Tuesday, December 8, 2009

Wreath to Topiary Conversion

My favorite aspect of my work as a decorator--besides working with fantastic clients of course--is interior redesign. I love reinventing a room using only what people already have in their homes. It's a great creative challenge, and in my opinion, the resulting room is more personal and interesting than it would be on an unlimited budget.

My love of reinvention came in handy as I unpacked my Christmas decorations this year. I was wondering what to put on the chalkboard table on our front porch when I came across an 8 inch candle wreath that I had never really liked. It was too thin and skimpy, and it had never had enough "oomph" to really earn its keep as a decor item. Then I spotted an urn that I had bought for $1.50 a few years ago at the Habitat for Humanity store. Speaking of decor items that earn their keep, urns really do earn their keep ("urn" their keep?)--they're so versatile, and they work well in both traditional and contemporary settings.
It occurred to me that I might be able to twist the wreath into a spiral and use that as the framework of a topiary. I gathered some supplies: the urn, the candle wreath, a bundle of silk greenery, faux berries, gilded leaves, and glittery fruit/cones, as well as a key hook fashioned as a bird in a nest.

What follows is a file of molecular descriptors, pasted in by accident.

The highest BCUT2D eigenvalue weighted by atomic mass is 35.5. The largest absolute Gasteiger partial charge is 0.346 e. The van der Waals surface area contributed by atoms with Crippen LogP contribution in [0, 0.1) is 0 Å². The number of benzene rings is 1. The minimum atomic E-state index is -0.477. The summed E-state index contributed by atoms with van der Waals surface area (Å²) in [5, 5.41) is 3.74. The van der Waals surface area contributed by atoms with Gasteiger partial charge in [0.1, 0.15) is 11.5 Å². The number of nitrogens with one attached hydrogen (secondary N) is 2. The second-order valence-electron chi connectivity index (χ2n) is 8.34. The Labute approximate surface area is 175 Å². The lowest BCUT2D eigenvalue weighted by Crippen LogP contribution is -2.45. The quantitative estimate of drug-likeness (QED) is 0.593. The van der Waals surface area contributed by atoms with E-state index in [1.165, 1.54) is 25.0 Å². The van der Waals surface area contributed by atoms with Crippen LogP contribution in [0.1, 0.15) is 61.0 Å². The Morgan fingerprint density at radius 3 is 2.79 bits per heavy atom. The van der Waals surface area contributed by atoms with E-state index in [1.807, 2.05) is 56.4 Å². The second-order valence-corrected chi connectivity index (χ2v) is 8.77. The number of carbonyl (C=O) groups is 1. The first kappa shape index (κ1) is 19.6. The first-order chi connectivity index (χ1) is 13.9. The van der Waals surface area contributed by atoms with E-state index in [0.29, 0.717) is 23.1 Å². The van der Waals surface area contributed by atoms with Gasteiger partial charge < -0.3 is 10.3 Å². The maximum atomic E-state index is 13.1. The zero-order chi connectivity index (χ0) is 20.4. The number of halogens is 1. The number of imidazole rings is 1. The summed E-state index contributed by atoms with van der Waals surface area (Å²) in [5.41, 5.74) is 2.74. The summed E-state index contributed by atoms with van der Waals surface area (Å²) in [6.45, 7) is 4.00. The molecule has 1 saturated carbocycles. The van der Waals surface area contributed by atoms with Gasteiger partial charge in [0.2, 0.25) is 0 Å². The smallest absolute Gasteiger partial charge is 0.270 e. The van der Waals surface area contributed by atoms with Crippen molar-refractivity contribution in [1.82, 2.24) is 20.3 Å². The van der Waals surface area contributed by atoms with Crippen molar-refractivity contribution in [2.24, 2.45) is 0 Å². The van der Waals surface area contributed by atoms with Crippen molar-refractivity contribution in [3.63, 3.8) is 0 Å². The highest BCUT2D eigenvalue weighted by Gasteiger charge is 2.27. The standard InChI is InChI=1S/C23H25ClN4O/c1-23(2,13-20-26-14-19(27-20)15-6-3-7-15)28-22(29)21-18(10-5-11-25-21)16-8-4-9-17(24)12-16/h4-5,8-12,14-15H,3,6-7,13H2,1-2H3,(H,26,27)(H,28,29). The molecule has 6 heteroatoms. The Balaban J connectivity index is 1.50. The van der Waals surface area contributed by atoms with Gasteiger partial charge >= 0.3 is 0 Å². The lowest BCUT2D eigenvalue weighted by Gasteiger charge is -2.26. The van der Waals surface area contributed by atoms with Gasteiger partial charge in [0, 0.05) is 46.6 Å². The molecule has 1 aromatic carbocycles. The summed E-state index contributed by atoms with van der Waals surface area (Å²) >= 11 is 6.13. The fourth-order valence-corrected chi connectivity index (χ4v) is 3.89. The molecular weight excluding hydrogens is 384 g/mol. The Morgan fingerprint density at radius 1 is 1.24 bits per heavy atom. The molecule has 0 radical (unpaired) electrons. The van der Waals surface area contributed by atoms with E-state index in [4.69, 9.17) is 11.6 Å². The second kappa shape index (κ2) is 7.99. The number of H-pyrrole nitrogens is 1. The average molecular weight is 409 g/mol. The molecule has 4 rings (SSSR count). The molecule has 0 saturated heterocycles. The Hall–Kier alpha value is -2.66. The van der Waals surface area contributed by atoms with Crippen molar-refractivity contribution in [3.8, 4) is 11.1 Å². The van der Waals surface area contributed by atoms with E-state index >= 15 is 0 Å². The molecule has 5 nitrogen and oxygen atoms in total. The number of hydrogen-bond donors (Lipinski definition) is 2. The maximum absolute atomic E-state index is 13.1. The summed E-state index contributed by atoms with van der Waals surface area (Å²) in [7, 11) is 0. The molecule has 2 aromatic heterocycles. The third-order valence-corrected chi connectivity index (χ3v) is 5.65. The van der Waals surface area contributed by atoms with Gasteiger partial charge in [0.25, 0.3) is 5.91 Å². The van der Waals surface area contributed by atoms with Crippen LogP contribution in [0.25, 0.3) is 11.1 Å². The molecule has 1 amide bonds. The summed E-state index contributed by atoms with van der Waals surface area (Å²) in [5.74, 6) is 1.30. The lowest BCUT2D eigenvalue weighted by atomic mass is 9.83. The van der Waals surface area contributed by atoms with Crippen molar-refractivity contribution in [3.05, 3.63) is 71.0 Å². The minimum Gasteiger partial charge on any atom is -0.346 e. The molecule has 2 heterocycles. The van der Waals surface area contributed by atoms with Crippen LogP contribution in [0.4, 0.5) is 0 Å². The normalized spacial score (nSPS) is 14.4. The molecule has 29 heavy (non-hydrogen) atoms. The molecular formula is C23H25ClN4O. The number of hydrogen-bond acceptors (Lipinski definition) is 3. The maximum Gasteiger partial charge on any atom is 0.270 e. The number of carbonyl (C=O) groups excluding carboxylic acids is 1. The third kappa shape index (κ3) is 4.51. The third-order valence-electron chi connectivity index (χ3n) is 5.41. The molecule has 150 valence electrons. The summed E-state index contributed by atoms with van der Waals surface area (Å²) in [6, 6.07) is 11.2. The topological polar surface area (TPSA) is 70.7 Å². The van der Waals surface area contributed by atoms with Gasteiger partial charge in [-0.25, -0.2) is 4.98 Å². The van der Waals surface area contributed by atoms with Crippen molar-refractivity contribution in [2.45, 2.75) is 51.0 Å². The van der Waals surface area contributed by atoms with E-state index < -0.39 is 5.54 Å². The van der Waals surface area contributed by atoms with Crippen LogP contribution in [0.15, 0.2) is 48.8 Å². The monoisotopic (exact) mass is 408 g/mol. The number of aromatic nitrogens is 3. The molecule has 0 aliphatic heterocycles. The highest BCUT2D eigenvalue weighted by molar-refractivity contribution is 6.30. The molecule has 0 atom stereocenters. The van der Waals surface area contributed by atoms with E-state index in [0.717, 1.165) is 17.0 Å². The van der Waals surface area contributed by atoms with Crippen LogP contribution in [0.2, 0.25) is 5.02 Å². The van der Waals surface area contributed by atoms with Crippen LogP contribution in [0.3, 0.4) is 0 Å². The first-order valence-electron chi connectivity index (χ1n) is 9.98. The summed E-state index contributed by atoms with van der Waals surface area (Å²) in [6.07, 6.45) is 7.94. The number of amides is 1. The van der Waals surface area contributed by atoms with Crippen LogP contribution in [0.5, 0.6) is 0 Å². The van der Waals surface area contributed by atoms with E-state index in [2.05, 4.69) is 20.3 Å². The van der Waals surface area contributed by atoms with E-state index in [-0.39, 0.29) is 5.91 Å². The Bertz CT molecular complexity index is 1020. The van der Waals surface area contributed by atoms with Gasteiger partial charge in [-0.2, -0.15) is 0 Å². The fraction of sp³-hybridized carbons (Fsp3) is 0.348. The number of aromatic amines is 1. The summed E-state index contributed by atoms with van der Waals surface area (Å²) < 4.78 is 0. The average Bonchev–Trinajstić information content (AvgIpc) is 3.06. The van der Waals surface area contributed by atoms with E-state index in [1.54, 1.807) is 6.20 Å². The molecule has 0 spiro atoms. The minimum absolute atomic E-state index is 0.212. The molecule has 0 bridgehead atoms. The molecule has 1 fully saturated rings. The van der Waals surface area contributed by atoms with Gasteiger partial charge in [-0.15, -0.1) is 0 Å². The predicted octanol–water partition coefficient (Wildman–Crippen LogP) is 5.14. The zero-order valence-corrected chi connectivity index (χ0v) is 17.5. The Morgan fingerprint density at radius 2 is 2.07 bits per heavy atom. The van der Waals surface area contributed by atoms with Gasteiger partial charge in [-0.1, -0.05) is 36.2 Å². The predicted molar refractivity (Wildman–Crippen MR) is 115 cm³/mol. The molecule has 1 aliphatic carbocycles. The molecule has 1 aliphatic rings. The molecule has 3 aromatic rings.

I also grabbed some tiny pine cones that I had picked up on a neighborhood walk. I figured they'd be easy to work with because I could keep small pieces of sticks attached to the cones to anchor them in place. I'm sure that I violated some floral arranging rule that says I can't mix ordinary pine cones with red glitter cones in the same arrangement, but the floral police don't intimidate me. What are they going to do? Jab me with a corsage pin? I'll take my chances.The green portion of the wreath was made of a soft, bendable wire, but it was tied onto a stiff wire ring. I started by separating the greenery from the wire ring. This gave me orthodonture flashbacks, but I forged ahead. Anyone else ever have to wear neck gear in middle school? Medieval.
Once separated from the wire ring, the wreath split so that it formed a line instead of a circle. I twisted this into a spiral, leaving a circle at the base for stability:
To secure the spiral to the urn, I just poked the end of the wire into some moss in the base of the urn. Then I tucked greenery, fruit, and gilded leaves here and there until I was satisfied with the overall shape of the topiary. No hot glue required!
I'm sharing this in the hopes that it will inspire you to look at your decor items with fresh eyes this season. When you see them as ingredients instead of finished products, the creative possibilities are limitless!This project has been posted with other great DIY projects at Finding Fabulous, The Shabby Chic Cottage, Today's Creative Blog, Reinvented, & A Soft Place to Land.